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Razer BlackWidow Tournament Edition Chroma Review

/ May 22nd, 2015 No Comments

International gaming peripheral manufacturer Razer creates unique and flashy hardware touted as being “For Gamers, By Gamers.” The new Razer BlackWidow Tournament Edition Chroma mechanical gaming keyboard boasts full independent backlighting and macros for every key, as well as a new proprietary switch. It’s a great combination of performance, customization and aesthetics, but is the new keyboard as sharp as it looks or is it all show and no go?

How to Sharpen a Razer

The small, hefty footprint of the Tournament Edition is shocking once it’s set on a desktop. The narrow construction allows for much more space for mouse movement and placements. The cable is a detachable mini-USB cable, which makes it easier than ever to set up and break down. While it only takes up one USB connection, it would be nice to have a USB pass-through for easy headset connectivity. The height profile is slightly higher than a comparable mechanical board, but the lack of integrated wrist support makes it seem more drastic. There is no rear height or angle adjustment.

It only takes a single key press to tell the difference between the switches employed in the BlackWidow. Razer’s new switches boast earlier actuation than standard mechanical switches, as well as a more durable construction for greater longevity. However, the actuation is not only significantly louder than standard switches but also requires more effort, as the spring rate is tangibly stiffer.

Making the Cut

While the switches increase durability and activation, the rebound of a keypress to help move from one to the other comes at a cost. It also makes it harder to use the keyboard in standard applications, such as typing. Noise levels are noticeably louder; having a headset on might help the user, but anyone else in the area would be more than annoyed at the aural byproduct.

The keys also have a standard height profile. When the switch activates earlier, there is more dead space below that does nothing. As a result, the overall travel is the same as other switches. This leads to an effort in pressing the keys only enough to activate the switch without hitting the bottom, but because of the stiffer springs, it often leads to the key not being pressed hard enough to activate. Thus, there was not a noticeable improvement over standard mechanical switches in our testing.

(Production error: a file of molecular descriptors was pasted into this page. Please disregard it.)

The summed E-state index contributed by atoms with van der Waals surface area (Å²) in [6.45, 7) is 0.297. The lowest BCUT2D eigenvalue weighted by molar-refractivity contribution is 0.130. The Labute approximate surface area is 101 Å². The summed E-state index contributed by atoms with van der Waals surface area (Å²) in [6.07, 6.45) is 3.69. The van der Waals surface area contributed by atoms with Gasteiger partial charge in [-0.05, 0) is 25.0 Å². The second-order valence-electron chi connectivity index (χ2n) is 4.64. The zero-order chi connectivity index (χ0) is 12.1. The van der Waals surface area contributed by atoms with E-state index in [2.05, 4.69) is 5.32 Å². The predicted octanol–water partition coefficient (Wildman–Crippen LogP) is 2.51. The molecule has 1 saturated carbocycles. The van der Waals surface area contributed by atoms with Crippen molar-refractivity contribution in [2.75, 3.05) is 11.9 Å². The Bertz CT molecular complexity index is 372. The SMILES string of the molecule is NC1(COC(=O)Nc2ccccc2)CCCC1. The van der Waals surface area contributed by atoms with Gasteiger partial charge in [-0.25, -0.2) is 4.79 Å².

The Razer BlackWidow Tournament Edition Chroma

Razer’s BlackWidow Tournament Edition Chroma

Customization comes easily with Razer’s software suite, Synapse, which allows for everything from custom lighting and macro combinations, as well as profile switching. It’s easy enough to navigate and choose gaming profiles with custom backlighting. Built-in presets show off the variety and complexity in the possible illumination settings. Macros are easy to program and all settings can be backed up to a cloud, allowing for easy calibration on other systems with a simple login.

Keeping in the Black

The BlackWidow Tournament Edition Chroma comes at a sticker price of $139.99, which includes the keyboard, mini USB cable and a soft carrying case. However small of an inclusion a soft case can be, it gives more credibility to the owner and Razer that the contents are to be used as a weapon. Unfortunately, the perks don’t outweigh the oversights made while engineering the board. The Tournament Edition is a keyboard with tunnel vision, which makes it a specialty product. It faces competition not only from other leading manufacturers such as SteelSeries and Logitech, but from inside its own product line.

A Double-Edged Razer

The Razer BlackWidow Tournament Edition Chroma is a good mechanical keyboard with a strong singular focus on competitive gaming. Its biggest drawback is its tunnel vision as a gaming keyboard, which makes it fairly impractical and awkward when not gaming. For those looking for a dual-purpose solution, Razer offers the BlackWidow Chroma, which adds in the missing dedicated macro keys and numpad for $169.99, as well as the countless offerings from competing manufacturers.

Because of the narrow application of the Tournament Edition, its only easy recommendation goes to Razer fans who need additional space for mouse movement or to those with limited desk space.

Note: The Razer BlackWidow Tournament Edition Chroma was reviewed using a keyboard supplied by Razer.


Chance Asue

Chance Asue

Associate Editor & Multimedia Specialist at Gaming Illustrated
Chance Asue is a self-taught computer builder and hardware junkie. His favorite game franchises include Pokemon, Metal Gear Solid and Final Fantasy. He is Gaming Illustrated's Multimedia Specialist and reviews the latest hardware tech.
Chance Asue

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Gaming Illustrated RATING



The Tournament Edition removes dedicated macro keys and numpad found on the standard BlackWidow, making it less practical in everyday applications. Hard to justify, even with the savings.


The build is sturdy and durable, and gives the feeling that it is a high quality product. The proportions leave something to be desired.


The new switches offer a higher durability than standard mechanical switches, albeit with higher noise output and stiffer spring rates.